6 Lessons on the History and Economics of Taxation

Lawrence W. Reed – October 13, 2020

In the first century A.D., the Roman Emperor Nero rubbed his hands together as he proclaimed, “Let us tax and tax again. Let us tax until no one owns anything.”

Nero obviously loved high tax rates. In that passion, he enjoys lots of historical company. Fortunately, not every politician like him goes unpunished. Sometimes the people let them know they have had enough. Many centuries after Nero, the finance minister to France’s Louis XIV, Jean-Baptiste Colbert, knew that governments must tread carefully with their impositions. He famously said, “The art of taxation consists in so plucking the goose as to obtain the largest amount of feathers with the least amount of hissing.”

Opposition to oppressive or unfair taxation has sparked strife in every corner of the world, and still does today. People do not like to be plucked too much. And why should they think otherwise? It’s their money! The less of it they possess, the harder it is for them to pay their bills, grow their businesses, or live their dreams.

Here are six observations derived from both the history and economics of taxes. 

1. Taxation is as old as government itself

In fact, it is one of the things that distinguishes government from everything else. Government (and those it authorizes or empowers) is the only entity that can legally seize your money. You can say “No, thanks” to anybody else who wants to do something with your money, but you can’t say that to the government without fear for your freedom or your property. That should put a special burden of responsibility on the government to spend your money wisely, but the incentive for it to waste it or feather its own nest is usually stronger because its “customers” have no choice but to pay no matter what.

2. Taxation takes many forms

The most obvious ones are direct taxes on income, sales, products, services, and property. But we are taxed in other, less obvious ways too. Through its regulations (both good and bad ones), government forces up the cost of doing business. Who pays that? Sometimes consumers do. Other times, shareholders pick up the tab. Workers pay the price too, through smaller wage increases or even by losing their jobs (which in effect is a 100 percent tax).

3. Taxation affects behavior 

Human beings are creatures of incentives and disincentives. Generally, if you encourage something, people will do more of it; if you discourage something, people will do less of it. People who advocate higher taxes on cigarettes usually do so because they want less smoking but they often fail to make the connection between higher taxes on work and less work; or higher taxes on investment and less investment; or higher taxes on businesses and fewer businesses.

4. Taxation is related directly to government spending 

The more government spends, the more it must tax—now or later, one way or the other. It is important to remember that government has nothing to give anybody except what it first takes from somebody. If government is big enough to give you everything you want, it is also big enough to take away everything you have.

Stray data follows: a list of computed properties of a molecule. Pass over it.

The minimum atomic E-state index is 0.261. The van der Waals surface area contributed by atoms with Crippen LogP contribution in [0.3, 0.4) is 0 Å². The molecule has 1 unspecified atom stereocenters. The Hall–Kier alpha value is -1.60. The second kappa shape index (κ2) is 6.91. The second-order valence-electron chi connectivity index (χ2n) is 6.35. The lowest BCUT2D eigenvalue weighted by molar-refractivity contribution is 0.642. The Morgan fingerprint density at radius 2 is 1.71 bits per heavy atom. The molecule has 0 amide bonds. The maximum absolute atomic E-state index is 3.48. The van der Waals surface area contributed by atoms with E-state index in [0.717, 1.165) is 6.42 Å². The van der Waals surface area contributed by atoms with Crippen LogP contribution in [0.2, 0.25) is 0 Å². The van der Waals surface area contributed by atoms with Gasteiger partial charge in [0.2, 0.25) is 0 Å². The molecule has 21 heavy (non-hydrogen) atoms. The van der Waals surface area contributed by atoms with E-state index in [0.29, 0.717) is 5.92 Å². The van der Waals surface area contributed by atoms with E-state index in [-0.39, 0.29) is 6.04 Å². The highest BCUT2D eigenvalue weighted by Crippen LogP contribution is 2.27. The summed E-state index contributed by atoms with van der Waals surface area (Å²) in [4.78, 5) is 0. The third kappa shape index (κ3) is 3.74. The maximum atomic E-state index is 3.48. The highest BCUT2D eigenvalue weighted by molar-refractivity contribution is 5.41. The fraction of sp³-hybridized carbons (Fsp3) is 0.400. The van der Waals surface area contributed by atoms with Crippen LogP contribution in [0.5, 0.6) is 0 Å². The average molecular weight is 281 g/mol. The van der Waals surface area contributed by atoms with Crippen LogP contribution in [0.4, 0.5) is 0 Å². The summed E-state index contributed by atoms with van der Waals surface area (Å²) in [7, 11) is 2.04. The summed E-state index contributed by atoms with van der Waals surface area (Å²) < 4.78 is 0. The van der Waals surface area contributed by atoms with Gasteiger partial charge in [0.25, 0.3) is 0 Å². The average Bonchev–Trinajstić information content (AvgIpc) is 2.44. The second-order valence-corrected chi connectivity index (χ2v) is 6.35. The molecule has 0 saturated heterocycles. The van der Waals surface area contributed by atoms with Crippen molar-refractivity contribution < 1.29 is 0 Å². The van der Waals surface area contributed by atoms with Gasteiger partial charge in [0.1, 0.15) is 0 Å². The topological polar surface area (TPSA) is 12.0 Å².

5. Taxation hinders economic growth

If the tax burden is small and revenues are spent efficiently for things that benefit everybody (such as protection against theft and violence), an economy can grow. Winston Churchill put it well when he said, “For a nation to try to tax itself into prosperity is like a man standing in a bucket and trying to lift himself up by the handle.” 

6. Taxation affects everybody, not just those who are directly taxed 

Some people favor more taxes on other people because they mistakenly believe they themselves will be unaffected. That’s rarely the case. If another person’s income or wealth is taxed more heavily, that person will likely buy fewer products and services; or make fewer investments that could grow a business; or take fewer risks as a wealth-creating entrepreneur.

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Taxes are serious business. Raising or lowering them will have major implications on behavior and economic activity. But most importantly for all of us who value liberty, ever higher taxes mean that we as a people are less and less free to enjoy the fruits of our labors. That’s a fact that is as true in America as it is anywhere else.

(The Portuguese version of this article was published on October 5 on Portal Reforma Tributária, a project of the Brazilian organization, Observatorio do Empreendedor, based in Florianopolis.)

Originally published at Fee.org. Lawrence W. Reed is President Emeritus and Humphreys Family Senior Fellow at FEE, having served for nearly 11 years as FEE’s president (2008-2019). He is author of the 2020 book, Was Jesus a Socialist? as well as Real Heroes: Incredible True Stories of Courage, Character, and Conviction and Excuse Me, Professor: Challenging the Myths of Progressivism. Follow on LinkedIn and Twitter and Like his public figure page on Facebook. His website is www.lawrencewreed.com.

Image Credit: Egisto Sani-Flickr | CC BY SA 2.0

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